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‘We don’t wear a bunch of tutus and crazy outfits:’ Roller derby leagues make comeback in St. Louis

As of 9 p.m. on a Monday earlier this month,  the temperature had not sunk below 90 degrees all day. Despite the lethargic heat, the St. Louis Skatium, an un-air-conditioned, no-frills skating rink in south city, was bustling with action.

For two hours, the Arch Rival All Stars, 20 of the best women’s flat track roller derby players in St. Louis, have been running drills and scrimmaging.

A part of the 100-person strong Arch Rival Roller Derby league, this team is currently ranked ninth in the world, out of nearly 400 teams competing in the revived sport across the globe.

“The resurgence of roller derby came in 2005 when a couple of other major metropolitan areas picked up the sport … St. Louis started in 2006. We just celebrated our ten-year anniversary last year as a league,” said Sarah Arnosky, captain of the Arch Rival All Stars. “We were one of the first leagues to join the Women’s Flat Track Derby Association, which now has over 380-plus teams across the world. It has become an international sport with different countries joining. It has really grown in popularity.”

Arch Rival All Star Head Coach Michael Christopher and Captain Sarah Arnosky pose for a picture at the St. Louis Skatium on Monday, June 12.
Credit Kelly Moffitt | St. Louis Public Radio
Arch Rival All Star Head Coach Michael Christopher and Captain Sarah Arnosky pose for a picture at the St. Louis Skatium on Monday, June 12.

St. Louis has become a roller derby haven in the last ten years. The city not only plays host to a vibrant women’s league with team names like the Saint Lunachix and the Fleur Delinquents, but it also claims the world’s number-one ranked men’s team The Saint Louis Gatekeepers, who also have a league by the same name.

“The men’s league started in 2010 and the girls of Arch Rival were really instrumental in the start – they were the coaches at every single practice, teaching us how to play the game,” said Michael Christopher, who plays the dual role of head coach of the Arch Rival All-Stars and pivot on the Saint Louis Gatekeepers. “A lot of us started as referees or significant others of skaters as well. From that point, we kind of grew together as two leagues that helped each other to grow to become as good as we can.”

The men’s team is two-time defending world champion in men’s flat track roller derby.

The teams are busy prepping for a three-day invitational they’ll host this weekend for the second time in St. Louis. It’s called Sibling Rivalry.

Nine men’s and women’s teams from across the country and one team from as far away as Sydney, Australia will converge on the Midwest Sport Hockey Complex in Queeny Park for the invitational, running Friday through Sunday.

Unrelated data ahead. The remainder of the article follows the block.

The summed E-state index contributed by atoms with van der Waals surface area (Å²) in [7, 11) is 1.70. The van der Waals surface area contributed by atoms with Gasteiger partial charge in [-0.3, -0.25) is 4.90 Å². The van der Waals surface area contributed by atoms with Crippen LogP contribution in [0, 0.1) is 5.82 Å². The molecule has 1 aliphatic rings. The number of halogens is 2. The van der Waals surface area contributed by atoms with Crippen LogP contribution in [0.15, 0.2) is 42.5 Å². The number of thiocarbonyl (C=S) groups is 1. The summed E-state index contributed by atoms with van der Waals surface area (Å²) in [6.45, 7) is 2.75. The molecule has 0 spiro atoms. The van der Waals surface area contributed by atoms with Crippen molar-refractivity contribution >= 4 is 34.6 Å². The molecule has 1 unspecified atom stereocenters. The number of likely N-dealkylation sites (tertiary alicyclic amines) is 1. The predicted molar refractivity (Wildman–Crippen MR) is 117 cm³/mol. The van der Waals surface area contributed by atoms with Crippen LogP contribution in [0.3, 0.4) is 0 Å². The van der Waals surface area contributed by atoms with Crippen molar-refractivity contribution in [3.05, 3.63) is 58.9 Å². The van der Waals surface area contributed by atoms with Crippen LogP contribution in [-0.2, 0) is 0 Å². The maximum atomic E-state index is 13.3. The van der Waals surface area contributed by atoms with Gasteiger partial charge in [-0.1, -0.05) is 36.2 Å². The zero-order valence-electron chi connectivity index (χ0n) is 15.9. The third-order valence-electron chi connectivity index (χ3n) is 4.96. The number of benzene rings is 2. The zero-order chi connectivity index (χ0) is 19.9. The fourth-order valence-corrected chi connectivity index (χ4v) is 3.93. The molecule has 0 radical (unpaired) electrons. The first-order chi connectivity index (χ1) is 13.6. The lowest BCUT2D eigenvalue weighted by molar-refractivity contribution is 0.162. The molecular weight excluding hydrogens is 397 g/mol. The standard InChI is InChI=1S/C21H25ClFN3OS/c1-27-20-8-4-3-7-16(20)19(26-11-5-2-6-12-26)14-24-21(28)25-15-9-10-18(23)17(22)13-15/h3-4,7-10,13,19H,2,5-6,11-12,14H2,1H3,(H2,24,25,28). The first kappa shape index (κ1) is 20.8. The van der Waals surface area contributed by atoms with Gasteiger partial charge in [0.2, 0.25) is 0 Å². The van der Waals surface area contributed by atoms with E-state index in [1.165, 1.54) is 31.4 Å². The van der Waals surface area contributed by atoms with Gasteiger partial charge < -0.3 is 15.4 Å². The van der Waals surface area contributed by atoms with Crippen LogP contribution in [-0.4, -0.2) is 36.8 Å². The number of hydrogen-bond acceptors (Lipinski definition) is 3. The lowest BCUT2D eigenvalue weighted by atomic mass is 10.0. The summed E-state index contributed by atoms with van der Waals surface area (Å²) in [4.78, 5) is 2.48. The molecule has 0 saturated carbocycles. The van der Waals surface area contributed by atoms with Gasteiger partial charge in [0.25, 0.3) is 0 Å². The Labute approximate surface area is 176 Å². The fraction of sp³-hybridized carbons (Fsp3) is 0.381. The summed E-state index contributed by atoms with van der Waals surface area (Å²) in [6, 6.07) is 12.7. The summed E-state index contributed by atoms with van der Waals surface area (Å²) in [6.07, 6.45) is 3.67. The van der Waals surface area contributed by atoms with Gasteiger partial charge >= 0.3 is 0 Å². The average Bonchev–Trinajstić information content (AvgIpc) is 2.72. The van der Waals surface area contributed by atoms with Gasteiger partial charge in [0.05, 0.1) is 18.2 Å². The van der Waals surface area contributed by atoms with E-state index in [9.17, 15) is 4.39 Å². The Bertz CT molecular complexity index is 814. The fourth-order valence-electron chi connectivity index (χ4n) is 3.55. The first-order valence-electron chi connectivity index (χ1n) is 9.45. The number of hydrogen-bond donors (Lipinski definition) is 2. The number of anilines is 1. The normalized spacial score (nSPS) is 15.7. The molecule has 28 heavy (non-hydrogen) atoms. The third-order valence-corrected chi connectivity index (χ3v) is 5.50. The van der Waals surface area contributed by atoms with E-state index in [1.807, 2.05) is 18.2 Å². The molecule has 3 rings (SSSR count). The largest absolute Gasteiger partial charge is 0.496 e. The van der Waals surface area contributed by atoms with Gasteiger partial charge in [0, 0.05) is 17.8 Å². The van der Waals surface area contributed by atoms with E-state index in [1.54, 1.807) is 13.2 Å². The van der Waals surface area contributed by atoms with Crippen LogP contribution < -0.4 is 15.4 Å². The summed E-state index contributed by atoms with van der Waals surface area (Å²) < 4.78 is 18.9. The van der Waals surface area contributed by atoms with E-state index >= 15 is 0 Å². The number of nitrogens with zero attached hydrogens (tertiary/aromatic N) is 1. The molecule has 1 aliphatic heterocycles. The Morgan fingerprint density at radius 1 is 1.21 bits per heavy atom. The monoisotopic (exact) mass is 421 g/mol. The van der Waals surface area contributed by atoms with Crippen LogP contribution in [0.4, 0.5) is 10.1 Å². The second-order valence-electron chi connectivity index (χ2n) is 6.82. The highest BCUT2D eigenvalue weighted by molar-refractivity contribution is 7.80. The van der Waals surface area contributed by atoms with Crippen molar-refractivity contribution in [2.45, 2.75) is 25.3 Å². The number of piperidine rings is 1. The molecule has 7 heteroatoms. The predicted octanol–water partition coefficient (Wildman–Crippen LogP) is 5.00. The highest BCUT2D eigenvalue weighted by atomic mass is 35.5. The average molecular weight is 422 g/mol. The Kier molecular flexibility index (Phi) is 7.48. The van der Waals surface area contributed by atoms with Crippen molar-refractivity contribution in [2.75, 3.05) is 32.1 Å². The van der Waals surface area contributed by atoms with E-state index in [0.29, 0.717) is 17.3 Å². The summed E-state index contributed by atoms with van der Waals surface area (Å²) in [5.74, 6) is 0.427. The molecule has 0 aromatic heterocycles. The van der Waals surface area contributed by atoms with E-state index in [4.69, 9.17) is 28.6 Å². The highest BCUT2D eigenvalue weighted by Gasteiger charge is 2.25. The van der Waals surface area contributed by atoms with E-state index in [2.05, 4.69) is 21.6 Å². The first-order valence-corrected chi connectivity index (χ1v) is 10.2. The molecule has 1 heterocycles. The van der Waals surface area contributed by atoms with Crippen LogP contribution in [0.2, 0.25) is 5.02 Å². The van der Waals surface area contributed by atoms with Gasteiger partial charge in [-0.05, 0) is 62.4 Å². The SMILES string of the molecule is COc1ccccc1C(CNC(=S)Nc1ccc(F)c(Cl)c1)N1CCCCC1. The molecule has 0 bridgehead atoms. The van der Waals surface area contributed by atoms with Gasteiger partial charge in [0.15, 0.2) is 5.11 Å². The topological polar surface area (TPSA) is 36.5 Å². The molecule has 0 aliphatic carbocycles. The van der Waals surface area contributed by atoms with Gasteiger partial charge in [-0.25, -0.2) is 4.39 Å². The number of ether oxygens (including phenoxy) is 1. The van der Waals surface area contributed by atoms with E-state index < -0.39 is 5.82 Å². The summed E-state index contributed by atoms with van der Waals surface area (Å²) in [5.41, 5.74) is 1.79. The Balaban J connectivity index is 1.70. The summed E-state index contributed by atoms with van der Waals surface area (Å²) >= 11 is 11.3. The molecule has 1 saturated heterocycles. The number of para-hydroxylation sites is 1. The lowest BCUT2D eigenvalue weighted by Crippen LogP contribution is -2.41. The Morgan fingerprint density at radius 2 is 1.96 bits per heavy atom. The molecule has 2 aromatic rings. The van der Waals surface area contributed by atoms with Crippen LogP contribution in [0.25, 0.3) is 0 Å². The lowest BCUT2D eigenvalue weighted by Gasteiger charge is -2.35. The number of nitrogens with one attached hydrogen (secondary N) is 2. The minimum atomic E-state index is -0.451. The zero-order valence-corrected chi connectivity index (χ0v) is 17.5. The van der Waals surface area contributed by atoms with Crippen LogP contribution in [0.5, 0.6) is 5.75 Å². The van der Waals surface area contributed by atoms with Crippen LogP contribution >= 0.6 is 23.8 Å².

The sport of roller derby, consists of two teams of five players that score points passing members of the opposing team. The sport has been around in some iteration since the 1920s, but faded out of mode in the 1970s.

These teams aren’t playing your parents’ style of roller derby. There’s no kitschy costumes and fake fighting on the rink here. For many players, this sport is a second full-time job and requires a high level of athleticism.

"We don't wear a bunch of tutus and crazy outfits. We are playing in athletic wear to help make sure we're able to move, be agile and strong in what we're doing."- Sarah Arnosky

As players with derby names like “Cupquake” (a baker by day), “Jamheiser Bush,” and “Salty” skate by, managing to not only stay upright on old-school roller skates but also block, check and pivot in a loop while moving at high speeds, it is impossible not to admire their sheer technical ability.  

“A lot of times when I tell people I play roller derby, they have two points of reference: either the Bay City Bombers of ‘Whip It,’ depending on their generation. In reality, it is neither of those things today,” said Arnosky.  “We don’t play on a banked track, we play on a flat track. We don’t wear a bunch of tutus and crazy outfits. We are playing in athletic wear to help make sure we’re able to move, be agile and strong in what we’re doing.”

Armored up in heavy-duty knee and elbow pads and hard helmets while donning four-wheeled roller skates and shirts with messages like “HUSTLE CITY,” the Arch Rival All-Stars practice two to three times per week for two hours each time. They play teams from around the country at least once per month. Between 500 and 1,000 people come out to cheer when the men’s and women’s teams play double-headers in St. Louis.

This weekend, both the men’s and women’s teams will face off against teams from places like Denver, Minneapolis, Dallas, and Jacksonville. You can find information and ticket information about event, which runs from Friday through Sunday here.

“We are very spoiled to have so many good teams coming to St. Louis to play here,” said Christopher. “It will be a great example of the best derby played. On both sides, men’s and women’s, you will see people who compete for their countries at the world cup. You are really getting to see some of the best players in the world right here in St. Louis.”

St. Louis on the Air brings you the stories of St. Louis and the people who live, work and create in our region. St. Louis on the Air host Don Marsh and producers Mary EdwardsAlex Heuer and Kelly Moffitt give you the information you need to make informed decisions and stay in touch with our diverse and vibrant St. Louis region. 

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Kelly Moffitt joined St. Louis Public Radio in 2015 as an online producer for St. Louis Public Radio's talk shows St. Louis on the Air.
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